Full Stack Web Solutions for Businesses
Knowledgeable in online trends, business, design, user experience and technology concepts and principles. Bridging the gap between leadership and customers on one side, and the content strategy, production and development teams on the other.
I see technology as a way of facilitating and improving communication between people and understand that people come before technology.
I think that my software development experience benefits me a lot in my strategic thinking because it gives me an idea on the effort needed for an application to be built, the process and also what it means maintaining it. And since I understand technology, it’s easier for me to foresee obstacles in a project.
I am looking for companies with two things in common: innovative ideas and creative projects.
I come from a software development background. In the past 11 years, I’ve participated hundreds of web projects, integrating technologies and open source applications. I worked with big companies as well as small businesses. Many times as technical lead.
Lately I’ve focused more on development for websites. I also understand server infrastructure and how networks work.
When it comes to Web Development I am specialized in Front-End technologies, interested in standard-compliant, well-engineered, accessible and engaging sites. I am experienced in user-friendly web interfaces developed to the highest W3C standards. I am interested in social media and the semantic web.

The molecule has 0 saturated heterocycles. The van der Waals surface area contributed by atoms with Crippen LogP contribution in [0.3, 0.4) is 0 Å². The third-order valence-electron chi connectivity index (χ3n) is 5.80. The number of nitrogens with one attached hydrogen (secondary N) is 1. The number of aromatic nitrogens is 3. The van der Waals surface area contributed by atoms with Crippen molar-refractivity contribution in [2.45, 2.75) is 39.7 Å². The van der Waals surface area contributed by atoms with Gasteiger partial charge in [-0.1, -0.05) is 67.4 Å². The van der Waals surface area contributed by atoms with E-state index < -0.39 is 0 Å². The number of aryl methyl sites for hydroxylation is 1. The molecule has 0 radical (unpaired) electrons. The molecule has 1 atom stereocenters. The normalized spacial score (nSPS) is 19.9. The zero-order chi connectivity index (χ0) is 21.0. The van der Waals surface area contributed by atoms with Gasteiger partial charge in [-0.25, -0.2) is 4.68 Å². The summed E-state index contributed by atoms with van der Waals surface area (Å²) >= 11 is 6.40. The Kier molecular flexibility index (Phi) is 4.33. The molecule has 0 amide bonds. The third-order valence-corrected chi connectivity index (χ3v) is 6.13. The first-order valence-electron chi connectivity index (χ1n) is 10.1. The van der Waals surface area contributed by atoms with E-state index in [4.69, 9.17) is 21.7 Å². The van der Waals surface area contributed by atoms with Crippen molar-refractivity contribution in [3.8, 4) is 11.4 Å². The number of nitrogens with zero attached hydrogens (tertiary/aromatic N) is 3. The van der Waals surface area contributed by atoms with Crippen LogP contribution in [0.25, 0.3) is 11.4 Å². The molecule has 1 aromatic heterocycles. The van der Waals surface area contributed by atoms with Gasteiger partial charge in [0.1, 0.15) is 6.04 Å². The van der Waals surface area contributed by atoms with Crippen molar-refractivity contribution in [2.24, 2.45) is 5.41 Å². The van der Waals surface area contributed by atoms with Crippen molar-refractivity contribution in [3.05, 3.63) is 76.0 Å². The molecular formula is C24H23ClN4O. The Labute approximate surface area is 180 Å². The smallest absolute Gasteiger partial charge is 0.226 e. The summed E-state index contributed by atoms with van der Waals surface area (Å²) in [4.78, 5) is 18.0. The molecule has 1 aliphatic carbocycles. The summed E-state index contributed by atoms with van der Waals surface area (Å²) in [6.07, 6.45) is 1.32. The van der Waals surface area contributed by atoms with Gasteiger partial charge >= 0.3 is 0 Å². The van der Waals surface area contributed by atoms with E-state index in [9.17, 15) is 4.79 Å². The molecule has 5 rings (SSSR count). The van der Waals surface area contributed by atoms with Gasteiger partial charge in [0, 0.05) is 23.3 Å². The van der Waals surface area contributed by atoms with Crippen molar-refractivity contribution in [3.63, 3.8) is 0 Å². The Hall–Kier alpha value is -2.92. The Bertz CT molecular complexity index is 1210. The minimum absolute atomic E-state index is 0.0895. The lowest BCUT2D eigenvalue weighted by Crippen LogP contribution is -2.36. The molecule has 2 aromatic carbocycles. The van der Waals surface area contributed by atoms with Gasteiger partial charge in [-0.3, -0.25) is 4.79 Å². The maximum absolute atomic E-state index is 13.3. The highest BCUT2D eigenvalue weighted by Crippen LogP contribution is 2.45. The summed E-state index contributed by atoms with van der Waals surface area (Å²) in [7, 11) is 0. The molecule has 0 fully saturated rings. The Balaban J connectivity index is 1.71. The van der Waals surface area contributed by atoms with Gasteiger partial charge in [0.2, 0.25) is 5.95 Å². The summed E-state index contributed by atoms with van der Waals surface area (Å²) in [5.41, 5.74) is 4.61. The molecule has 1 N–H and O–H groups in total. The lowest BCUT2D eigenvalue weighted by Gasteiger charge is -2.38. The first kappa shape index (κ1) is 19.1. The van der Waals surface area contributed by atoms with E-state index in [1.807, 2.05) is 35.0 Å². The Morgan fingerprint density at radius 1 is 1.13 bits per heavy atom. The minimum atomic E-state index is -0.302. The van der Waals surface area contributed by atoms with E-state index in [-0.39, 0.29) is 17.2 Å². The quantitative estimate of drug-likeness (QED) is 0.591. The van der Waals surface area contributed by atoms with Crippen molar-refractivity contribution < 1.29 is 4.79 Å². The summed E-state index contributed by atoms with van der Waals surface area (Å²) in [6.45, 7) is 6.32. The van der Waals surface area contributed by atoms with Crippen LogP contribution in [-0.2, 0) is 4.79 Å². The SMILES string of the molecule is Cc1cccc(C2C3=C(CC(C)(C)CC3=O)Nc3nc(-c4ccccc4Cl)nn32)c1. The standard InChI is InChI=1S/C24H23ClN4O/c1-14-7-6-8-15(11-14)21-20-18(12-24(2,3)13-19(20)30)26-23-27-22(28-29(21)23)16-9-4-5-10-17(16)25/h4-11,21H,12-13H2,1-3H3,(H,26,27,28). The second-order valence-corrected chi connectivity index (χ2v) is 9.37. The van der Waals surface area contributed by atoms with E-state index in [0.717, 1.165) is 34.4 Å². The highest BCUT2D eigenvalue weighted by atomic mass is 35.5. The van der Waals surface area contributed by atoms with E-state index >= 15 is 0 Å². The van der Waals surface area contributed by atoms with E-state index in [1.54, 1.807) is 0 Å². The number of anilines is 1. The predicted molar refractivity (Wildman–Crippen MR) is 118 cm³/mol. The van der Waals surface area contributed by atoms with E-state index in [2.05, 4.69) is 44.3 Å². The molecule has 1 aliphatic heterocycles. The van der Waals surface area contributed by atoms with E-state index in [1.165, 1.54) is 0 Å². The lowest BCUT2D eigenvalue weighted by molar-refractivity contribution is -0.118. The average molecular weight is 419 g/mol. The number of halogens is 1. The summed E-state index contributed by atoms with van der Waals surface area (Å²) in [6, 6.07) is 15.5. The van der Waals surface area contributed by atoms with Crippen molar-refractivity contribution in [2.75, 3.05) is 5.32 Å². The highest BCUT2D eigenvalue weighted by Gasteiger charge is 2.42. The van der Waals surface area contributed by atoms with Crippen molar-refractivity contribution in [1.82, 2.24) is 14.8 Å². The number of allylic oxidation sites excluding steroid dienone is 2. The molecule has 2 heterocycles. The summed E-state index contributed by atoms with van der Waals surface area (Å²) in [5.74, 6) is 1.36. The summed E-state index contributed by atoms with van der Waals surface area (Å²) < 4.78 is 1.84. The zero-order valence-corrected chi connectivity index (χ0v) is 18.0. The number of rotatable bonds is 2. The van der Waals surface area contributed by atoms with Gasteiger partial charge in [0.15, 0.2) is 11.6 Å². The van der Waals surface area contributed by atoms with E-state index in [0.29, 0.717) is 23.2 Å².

Here are some of the technologies that I master:
* jQuery, jQueryUI
* precompilers: Less
* Responsive layouts with Bootstrap
* multiple templating languages: Twig, Smarty
* supporter of semantic markup
* Frameworks: Symfony2, CodeIgniter
* Git, SVN
* Agile methodologies
* WordPress and Drupal theming
* VBA (developed complex macro scripts for MS Excel)
* Linux commands
I have an extensive experience with integrating plugins and working with Open Source platforms.
SEO guidelines are pretty standard and clear. However, depending on the situation, the tactical decisions may differ. Need to start by evaluating the company and their objectives, and see what can benefit them better in the short and long term.
For a retail company that has online shops, it may be better to start by using AdWords, for a more clear insight of the Search Engines Results Pages (SERPs), then focus on a keywords campaign.